As the weather gets colder, we’re turning away from our old standby, Chilled Beancurd with Soy Sauce, and thinking of warmer dishes. This is a quick tofu dish that exactly suits that purpose and can easily be made vegan. If fresh mushrooms are not available, you can use 6-8 dried shiitakes, rehydrated in hot water for 30 m – the soaking water can be substituted for the broth or water.


  • 1 pkg extra-firm silken tofu (we like Mori-nu brand)
  • 1/2 tsp sea salt
  • 1/2 lb fresh shiitake mushrooms, stems reserved for making broth or stock
  • 2 T light soy sauce
  • 1/2 tsp sugar
  • 1 T Shaoxing cooking wine or dry sherry
  • 1/2 c homemade chicken or vegetable broth or water
  • 1 tsp cornstarch
  • 1 T chicken or vegetable broth or water
  • 1 T cooking oil
  • 2 scallions, roll cut into 1/2″ sections
  • 1 T fresh ginger root, cut into matchsticks
  • sea salt to taste


  1. Cut the beancurd into 3/4″ cubes, then soak in a bowl of cold water mixed with the 1/2 tsp sea salt.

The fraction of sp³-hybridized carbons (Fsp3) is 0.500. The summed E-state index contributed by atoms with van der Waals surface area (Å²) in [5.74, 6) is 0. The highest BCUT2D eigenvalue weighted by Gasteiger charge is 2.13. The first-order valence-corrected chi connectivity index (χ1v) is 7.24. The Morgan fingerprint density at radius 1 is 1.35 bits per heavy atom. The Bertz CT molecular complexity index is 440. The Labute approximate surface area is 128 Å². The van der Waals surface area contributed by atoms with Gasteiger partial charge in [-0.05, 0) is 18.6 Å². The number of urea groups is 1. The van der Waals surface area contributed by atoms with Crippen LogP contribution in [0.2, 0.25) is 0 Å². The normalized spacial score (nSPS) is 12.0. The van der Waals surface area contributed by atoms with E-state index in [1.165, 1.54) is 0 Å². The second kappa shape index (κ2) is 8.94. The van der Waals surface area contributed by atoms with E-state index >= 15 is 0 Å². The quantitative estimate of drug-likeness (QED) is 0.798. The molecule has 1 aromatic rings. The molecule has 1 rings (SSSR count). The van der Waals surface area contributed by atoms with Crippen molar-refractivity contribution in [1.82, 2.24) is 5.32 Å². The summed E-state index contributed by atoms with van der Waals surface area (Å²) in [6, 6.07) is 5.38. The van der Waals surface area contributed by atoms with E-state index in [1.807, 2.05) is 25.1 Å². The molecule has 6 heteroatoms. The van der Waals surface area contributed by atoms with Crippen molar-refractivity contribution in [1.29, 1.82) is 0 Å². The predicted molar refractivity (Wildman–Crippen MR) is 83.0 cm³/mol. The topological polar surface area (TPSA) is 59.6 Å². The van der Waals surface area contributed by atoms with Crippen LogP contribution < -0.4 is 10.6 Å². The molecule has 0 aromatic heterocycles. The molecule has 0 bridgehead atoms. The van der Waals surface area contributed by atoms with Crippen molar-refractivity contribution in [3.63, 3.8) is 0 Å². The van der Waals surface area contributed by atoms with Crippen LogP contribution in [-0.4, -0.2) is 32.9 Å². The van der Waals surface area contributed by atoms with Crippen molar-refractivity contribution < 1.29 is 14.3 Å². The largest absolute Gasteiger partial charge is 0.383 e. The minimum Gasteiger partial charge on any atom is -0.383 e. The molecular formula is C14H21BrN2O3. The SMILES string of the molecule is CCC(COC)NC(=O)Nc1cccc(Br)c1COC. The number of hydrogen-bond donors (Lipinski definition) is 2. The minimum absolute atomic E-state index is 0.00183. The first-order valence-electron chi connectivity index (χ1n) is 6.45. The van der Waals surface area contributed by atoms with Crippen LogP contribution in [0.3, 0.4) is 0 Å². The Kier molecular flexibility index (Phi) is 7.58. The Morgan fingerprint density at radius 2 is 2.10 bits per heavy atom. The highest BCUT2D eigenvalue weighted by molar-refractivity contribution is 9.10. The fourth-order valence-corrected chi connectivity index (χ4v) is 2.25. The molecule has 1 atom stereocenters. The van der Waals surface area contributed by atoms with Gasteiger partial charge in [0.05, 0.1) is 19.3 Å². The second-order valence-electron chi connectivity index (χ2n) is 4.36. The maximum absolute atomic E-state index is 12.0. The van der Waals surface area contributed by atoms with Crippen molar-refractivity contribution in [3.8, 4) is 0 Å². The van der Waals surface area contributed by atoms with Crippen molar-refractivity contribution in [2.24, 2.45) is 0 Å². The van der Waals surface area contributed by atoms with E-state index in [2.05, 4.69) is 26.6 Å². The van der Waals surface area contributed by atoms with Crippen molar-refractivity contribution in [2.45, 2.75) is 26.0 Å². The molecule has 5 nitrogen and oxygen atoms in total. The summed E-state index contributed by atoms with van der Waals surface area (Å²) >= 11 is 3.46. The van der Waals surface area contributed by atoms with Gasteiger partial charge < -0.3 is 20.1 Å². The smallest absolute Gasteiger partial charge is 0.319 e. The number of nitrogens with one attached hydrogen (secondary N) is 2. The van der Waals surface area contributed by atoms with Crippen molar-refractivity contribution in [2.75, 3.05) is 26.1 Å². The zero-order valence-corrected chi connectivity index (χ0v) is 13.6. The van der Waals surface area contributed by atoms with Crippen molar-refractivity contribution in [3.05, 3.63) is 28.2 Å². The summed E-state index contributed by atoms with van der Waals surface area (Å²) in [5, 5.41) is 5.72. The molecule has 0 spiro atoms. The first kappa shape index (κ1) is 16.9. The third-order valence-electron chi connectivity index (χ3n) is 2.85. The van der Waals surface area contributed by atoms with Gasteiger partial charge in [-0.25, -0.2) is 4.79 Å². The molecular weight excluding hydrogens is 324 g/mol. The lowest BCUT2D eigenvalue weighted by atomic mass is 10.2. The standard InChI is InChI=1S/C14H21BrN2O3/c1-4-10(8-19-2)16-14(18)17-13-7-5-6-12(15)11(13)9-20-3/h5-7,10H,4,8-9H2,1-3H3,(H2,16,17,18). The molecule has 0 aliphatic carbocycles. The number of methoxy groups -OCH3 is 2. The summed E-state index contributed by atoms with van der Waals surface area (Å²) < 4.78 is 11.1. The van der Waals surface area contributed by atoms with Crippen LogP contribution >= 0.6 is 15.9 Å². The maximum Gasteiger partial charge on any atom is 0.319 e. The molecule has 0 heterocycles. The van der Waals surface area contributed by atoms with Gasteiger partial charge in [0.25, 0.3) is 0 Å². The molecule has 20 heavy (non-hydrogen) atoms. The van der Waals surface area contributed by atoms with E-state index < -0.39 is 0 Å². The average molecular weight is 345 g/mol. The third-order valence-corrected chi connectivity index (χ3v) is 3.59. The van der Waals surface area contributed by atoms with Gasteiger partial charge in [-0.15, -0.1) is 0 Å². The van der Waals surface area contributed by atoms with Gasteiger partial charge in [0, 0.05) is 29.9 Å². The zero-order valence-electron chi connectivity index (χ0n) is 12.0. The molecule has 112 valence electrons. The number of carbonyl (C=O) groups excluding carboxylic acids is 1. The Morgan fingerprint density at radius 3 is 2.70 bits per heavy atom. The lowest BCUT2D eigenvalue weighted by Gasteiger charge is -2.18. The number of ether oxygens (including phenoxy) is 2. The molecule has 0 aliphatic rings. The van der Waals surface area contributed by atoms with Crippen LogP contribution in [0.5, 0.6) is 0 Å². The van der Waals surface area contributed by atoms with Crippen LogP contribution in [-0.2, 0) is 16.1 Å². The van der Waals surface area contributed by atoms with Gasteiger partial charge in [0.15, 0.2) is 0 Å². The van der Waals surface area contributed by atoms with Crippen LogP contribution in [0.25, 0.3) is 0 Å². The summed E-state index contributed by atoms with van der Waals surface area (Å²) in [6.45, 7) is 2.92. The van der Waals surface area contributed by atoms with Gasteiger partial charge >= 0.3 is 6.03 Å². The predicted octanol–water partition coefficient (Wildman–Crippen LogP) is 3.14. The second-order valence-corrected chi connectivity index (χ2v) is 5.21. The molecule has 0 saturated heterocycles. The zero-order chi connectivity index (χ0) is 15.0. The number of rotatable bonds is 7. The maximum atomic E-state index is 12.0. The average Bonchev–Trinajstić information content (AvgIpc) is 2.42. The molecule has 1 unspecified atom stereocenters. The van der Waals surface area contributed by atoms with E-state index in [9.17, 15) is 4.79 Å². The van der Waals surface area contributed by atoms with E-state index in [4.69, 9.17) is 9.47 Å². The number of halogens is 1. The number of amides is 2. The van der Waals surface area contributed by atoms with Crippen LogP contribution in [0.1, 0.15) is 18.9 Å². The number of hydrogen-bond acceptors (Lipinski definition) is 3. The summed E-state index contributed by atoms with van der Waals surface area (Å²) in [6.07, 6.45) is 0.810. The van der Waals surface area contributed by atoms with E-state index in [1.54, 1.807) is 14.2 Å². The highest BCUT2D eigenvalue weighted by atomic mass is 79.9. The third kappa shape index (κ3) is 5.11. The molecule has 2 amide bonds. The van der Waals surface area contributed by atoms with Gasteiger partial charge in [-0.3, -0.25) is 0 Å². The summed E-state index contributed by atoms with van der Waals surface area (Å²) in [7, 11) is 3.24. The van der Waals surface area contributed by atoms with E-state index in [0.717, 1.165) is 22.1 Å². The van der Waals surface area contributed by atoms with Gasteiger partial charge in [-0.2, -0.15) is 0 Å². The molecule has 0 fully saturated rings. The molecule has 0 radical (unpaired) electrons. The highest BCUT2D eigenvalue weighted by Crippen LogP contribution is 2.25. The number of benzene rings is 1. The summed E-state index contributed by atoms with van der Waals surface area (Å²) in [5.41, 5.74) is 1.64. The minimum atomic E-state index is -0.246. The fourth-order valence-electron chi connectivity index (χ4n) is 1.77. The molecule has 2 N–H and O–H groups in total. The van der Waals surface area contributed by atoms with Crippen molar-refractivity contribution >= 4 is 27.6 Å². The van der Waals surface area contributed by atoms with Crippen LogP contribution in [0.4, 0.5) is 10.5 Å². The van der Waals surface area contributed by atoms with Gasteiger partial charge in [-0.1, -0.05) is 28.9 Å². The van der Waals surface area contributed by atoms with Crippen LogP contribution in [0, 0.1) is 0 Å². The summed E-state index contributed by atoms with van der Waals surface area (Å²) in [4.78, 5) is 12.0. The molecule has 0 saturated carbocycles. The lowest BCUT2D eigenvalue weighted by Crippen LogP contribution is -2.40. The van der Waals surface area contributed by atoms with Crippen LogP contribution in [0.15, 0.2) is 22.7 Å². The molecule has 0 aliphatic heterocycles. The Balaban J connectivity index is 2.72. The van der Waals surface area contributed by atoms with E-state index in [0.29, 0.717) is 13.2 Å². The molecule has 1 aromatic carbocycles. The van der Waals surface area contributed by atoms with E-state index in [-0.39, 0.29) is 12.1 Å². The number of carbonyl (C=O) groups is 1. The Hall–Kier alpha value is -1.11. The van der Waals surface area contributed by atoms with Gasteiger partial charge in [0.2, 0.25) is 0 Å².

2. Cut the mushroom caps into 1/2″ strips or into quarters
  3. Combine the soy sauce, sugar, cooking wine, and 1/2 c broth and set aside.
  4. Combine the cornstarch with the 1 T of broth and set aside.
  5. Heat the wok over medium high heat, then add the oil just until it shimmers.
  6. Explode the scallion and ginger just until fragrant, then add the mushrooms, stirfrying until just tender.
  7. Add the soy sauce mixture, and bring to a boil.
  8. Add the beancurd and return to a simmer, just until heated through.
  9. Add the cornstarch mixture, stirring gently 1-2 m or until the starchy taste is cooked out.
  10. Adjust seasoning and serve.

Chilled Beancurd with Soy Sauce

This is the simplest of cold dishes and a great source of protein for a vegetarian meal. Tofu is one food our daughter has loved since she was just starting on solid foods – she hated pureed food and demanded something with a bit of texture, so she probably ate tofu just about every day as a toddler. Unlike avocadoes, which she now won’t touch, tofu has never gone out of style for her!

For this recipe, I highly recommend buying the firm silken variety of beancurd – Mori-nu is a widely available brand that can be found in most conventional grocery stores, most often near the Asian produce or “fake meat” section.


  • 1 pkg firm silken beancurd
  • 2 T light soy sauce
  • 1 tsp sesame oil
  • 1 pinch freshly ground white pepper
  • 1 tsp cilantro, chopped
  • 1 scallion, minced


  1. Bring a pot of water to a boil.
  2. Cut the beancurd into slices, 1/4″ to 1/2″ thick, then let it sit in salted water (1 T salt to 2 c water) while the water in the pot comes to a boil.